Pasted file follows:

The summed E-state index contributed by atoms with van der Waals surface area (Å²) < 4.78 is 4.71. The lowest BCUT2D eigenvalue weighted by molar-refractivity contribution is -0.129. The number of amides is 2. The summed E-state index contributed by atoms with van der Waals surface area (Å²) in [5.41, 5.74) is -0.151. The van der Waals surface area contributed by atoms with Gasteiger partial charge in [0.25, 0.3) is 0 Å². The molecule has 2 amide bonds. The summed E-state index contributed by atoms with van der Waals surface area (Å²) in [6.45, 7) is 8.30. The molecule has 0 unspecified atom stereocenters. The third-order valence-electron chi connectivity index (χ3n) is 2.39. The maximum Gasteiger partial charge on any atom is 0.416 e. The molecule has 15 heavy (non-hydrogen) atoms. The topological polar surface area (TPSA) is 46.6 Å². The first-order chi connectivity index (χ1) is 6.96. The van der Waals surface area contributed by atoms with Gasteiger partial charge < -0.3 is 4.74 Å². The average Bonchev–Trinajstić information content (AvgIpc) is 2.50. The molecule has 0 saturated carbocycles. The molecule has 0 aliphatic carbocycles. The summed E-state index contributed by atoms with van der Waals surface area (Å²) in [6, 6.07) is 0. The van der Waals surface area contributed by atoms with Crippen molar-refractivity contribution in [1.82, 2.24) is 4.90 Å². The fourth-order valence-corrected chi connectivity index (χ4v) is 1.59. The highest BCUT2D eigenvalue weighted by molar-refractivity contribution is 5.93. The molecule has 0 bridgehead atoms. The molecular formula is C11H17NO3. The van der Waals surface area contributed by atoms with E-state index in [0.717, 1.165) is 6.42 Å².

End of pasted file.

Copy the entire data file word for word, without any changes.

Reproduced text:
The summed E-state index contributed by atoms with van der Waals surface area (Å²) < 4.78 is 4.71. The lowest BCUT2D eigenvalue weighted by molar-refractivity contribution is -0.129. The number of amides is 2. The summed E-state index contributed by atoms with van der Waals surface area (Å²) in [5.41, 5.74) is -0.151. The van der Waals surface area contributed by atoms with Gasteiger partial charge in [0.25, 0.3) is 0 Å². The molecule has 2 amide bonds. The summed E-state index contributed by atoms with van der Waals surface area (Å²) in [6.45, 7) is 8.30. The molecule has 0 unspecified atom stereocenters. The third-order valence-electron chi connectivity index (χ3n) is 2.39. The maximum Gasteiger partial charge on any atom is 0.416 e. The molecule has 15 heavy (non-hydrogen) atoms. The topological polar surface area (TPSA) is 46.6 Å². The first-order chi connectivity index (χ1) is 6.96. The van der Waals surface area contributed by atoms with Gasteiger partial charge < -0.3 is 4.74 Å². The average Bonchev–Trinajstić information content (AvgIpc) is 2.50. The molecule has 0 saturated carbocycles. The molecule has 0 aliphatic carbocycles. The summed E-state index contributed by atoms with van der Waals surface area (Å²) in [6, 6.07) is 0. The van der Waals surface area contributed by atoms with Crippen molar-refractivity contribution in [1.82, 2.24) is 4.90 Å². The fourth-order valence-corrected chi connectivity index (χ4v) is 1.59. The highest BCUT2D eigenvalue weighted by molar-refractivity contribution is 5.93. The molecule has 0 bridgehead atoms. The molecular formula is C11H17NO3. The van der Waals surface area contributed by atoms with E-state index in [0.717, 1.165) is 6.42 Å².